Two agencies recommended clarifying whether an agency may change an employee's work schedule for travel purposes. An agency may not adjust the regularly scheduled administrative workweek that normally applies to an employee (part-time or full-time) solely for the purpose of including planned travel time that would not otherwise be considered compensable hours of work. One individual recommended clarifying whether time spent traveling would be creditable as credit hours or compensatory time off for travel for an employee who is authorized to earn credit hours under an alternative work schedule. Credit hours are hours an employee elects to work, with supervisory approval, in excess of the employee's basic work requirement under a flexible work schedule. Under certain conditions, an agency may permit an employee to earn credit hours by performing productive and essential work while in a travel status. See OPM's Handbook on Alternative Work Schedules at http://www.opm.gov/​oca/​worksch/​HTML/​Cred_​hrs.htm#travel for the conditions that must be met. If those conditions are met and the employee does earn credit hours for travel, the time spent traveling would be compensable and the employee would not be eligible to earn compensatory time off for travel. If the conditions are not met, the employee would be eligible to earn compensatory time off for travel.

One agency, one union, and one individual expressed concerns about the provision in § 550.1405(a) which allows the employing agency to credit an employee's earned compensatory time off in increments of one-tenth of an hour (6 minutes) or one-quarter of an hour (15 minutes). The agency recommended mandating the use of either 6-minute or 15-minute increments, rather than providing the choice, for payroll consistency. The union recommended permitting agencies to continue their established minimum charges to leave rather than modifying the payroll systems. The requirement to credit and use compensatory time off for travel in increments of 6 or 15 minutes is consistent with OPM's standardized policy for charging annual and sick leave in the same increments. In addition, agency time and attendance and payroll processing systems have already been modified to accommodate this change as a result of the interim Start Printed Page 19097regulations issued in January 2005 on compensatory time off for travel.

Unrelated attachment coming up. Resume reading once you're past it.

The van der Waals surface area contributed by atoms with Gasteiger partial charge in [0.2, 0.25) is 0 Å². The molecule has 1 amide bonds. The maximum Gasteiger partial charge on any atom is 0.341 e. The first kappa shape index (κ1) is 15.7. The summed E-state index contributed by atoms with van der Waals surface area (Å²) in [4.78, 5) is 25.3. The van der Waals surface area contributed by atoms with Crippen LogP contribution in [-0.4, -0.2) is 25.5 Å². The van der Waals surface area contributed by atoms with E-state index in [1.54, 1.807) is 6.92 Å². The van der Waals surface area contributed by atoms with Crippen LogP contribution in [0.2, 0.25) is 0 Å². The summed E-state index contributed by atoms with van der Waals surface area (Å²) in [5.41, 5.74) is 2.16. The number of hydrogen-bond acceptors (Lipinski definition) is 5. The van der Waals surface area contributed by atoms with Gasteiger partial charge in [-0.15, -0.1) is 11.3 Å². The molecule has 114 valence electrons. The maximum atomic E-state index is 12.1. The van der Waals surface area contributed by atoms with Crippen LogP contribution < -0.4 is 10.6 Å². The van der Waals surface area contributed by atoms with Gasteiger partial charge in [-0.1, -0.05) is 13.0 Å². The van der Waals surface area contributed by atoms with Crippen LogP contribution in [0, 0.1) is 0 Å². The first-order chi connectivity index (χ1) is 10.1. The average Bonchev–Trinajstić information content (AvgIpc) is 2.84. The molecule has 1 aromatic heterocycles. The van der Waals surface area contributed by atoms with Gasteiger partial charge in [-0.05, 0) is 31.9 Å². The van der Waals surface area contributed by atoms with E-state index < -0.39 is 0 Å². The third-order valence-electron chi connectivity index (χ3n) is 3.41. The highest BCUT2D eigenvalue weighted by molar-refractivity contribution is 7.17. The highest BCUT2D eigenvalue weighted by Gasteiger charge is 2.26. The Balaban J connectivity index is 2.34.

Under § 550.1405(b), an employee must comply with his or her agency's procedures for requesting credit of the employee's compensatory time off and file such requests within the time period specified by the agency. An agency recommended adding a requirement that an employee's request for credit of compensatory time off for travel may be denied if the request is not filed within the time periods established by agency policy or guidelines. We agree and have added this requirement to § 550.1405(b). One union recommended that an agency should approve a request to earn compensatory time off for travel at the same time the travel authorization is issued. Another agency recommended setting a specific time period within which employees must submit requests for credit of compensatory time off for travel. We are not adopting these recommendations. We do not believe it is necessary to limit an agency's discretionary authority to prescribe such procedures and time limitations in its internal policies.

An agency recommended modification of OPM Form 71, Request for Leave or Approved Absence, or develop a new form, for employee requests to earn or use compensatory time off for travel. We do not believe it is necessary or desirable to mandate the use of a Governmentwide form for this purpose. However, an agency may choose to develop a form as part of its internal policies and procedures for requesting and using compensatory time off for travel.